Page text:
In the years prior to the Great War, automobiles and prices varied greatly. Smaller cars like the Ford Model T were selling for as little as $500.
The Russell-Knight was Canada's prime entry in the quality automobile market and sold for 10 times the price of a Ford.
The Canadian Cycle and Motor, or CCM, was more famed for its bicycles but it entered into the auto business with the Ivanhoe electric car.
It soon became obvious that gasoline-powered engines were the coming thing so CCM started the Russell Motor Car Company.
Their motto was “Made up to a standard, not down to a price.”
In 1909, the company obtained exclusive Canadian rights to the revolutionary Knight sleeve-valve engine and in 1913 they produced this fine example of automotive craftsmanship, calling their creation the Russell-Knight.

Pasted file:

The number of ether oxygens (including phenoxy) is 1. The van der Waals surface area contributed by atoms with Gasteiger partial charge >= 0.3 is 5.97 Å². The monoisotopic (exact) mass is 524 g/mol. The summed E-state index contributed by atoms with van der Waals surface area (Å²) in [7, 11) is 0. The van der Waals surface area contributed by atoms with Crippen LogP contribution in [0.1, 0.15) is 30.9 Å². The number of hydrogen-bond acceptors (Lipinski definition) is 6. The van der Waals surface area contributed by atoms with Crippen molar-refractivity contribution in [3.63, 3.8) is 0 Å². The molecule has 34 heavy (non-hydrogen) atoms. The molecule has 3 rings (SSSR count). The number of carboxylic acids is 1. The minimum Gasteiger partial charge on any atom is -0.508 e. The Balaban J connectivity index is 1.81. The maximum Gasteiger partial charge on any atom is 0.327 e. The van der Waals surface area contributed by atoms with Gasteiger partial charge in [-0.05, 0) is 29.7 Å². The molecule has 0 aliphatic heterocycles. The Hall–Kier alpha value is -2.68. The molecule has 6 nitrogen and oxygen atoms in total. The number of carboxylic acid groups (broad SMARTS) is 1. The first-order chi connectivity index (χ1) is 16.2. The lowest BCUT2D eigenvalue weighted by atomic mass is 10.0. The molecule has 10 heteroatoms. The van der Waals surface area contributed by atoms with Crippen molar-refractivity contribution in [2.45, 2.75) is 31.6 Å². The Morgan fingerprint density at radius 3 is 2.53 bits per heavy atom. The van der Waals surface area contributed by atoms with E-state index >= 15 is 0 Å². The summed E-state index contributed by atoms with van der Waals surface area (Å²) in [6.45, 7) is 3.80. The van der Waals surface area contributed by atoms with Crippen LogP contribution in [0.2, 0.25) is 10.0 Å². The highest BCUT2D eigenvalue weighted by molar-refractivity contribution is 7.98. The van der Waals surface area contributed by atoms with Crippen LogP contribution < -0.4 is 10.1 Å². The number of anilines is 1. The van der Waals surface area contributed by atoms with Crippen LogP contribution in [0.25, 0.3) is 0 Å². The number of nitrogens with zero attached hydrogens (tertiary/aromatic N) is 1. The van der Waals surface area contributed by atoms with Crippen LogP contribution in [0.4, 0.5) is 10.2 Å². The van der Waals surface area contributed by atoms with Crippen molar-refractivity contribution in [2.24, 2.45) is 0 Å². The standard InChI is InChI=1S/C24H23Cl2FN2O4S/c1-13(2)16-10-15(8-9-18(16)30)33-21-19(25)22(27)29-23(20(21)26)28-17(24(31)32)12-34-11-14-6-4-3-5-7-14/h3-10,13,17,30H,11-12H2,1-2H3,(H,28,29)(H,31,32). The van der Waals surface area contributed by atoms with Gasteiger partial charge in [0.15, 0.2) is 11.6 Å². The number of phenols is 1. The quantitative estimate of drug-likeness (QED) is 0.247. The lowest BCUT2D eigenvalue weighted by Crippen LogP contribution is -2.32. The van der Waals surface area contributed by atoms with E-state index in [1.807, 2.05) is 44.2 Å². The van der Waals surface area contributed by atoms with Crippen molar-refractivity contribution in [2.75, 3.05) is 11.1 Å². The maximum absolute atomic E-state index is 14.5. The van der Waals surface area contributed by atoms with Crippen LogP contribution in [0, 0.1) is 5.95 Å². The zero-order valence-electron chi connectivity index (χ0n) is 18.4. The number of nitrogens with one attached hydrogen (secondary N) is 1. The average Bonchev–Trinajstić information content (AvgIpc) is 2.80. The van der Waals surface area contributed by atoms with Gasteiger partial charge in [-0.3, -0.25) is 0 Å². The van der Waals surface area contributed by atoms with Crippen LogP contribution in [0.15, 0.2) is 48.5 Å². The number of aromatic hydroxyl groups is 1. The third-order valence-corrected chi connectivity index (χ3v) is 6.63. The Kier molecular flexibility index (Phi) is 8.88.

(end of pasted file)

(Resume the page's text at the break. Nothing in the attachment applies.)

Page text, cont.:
This car exhibited the finest workmanship of the period, as one would expect in a vehicle selling for nearly twice the price of the best Cadillac!
In its day, it ran swiftly, powerfully and almost totally silent. Attractive, too, with lots of brass trim, leather upholstery and highly polished hardwood.
Examples like the one at the Manitoba Antique Auto Museum in Elkhorn are an extreme rarity. It was purchased new by George Kerr and later sold to Findley McMartin of Franklin, who claimed it was the closest thing to steam power as it ran so quietly.
Ike Clarkson of Elkhorn restored the well-preserved car to nearly new condition.
Lillian Jackson is a member of Elkhorn’s Restoration Club.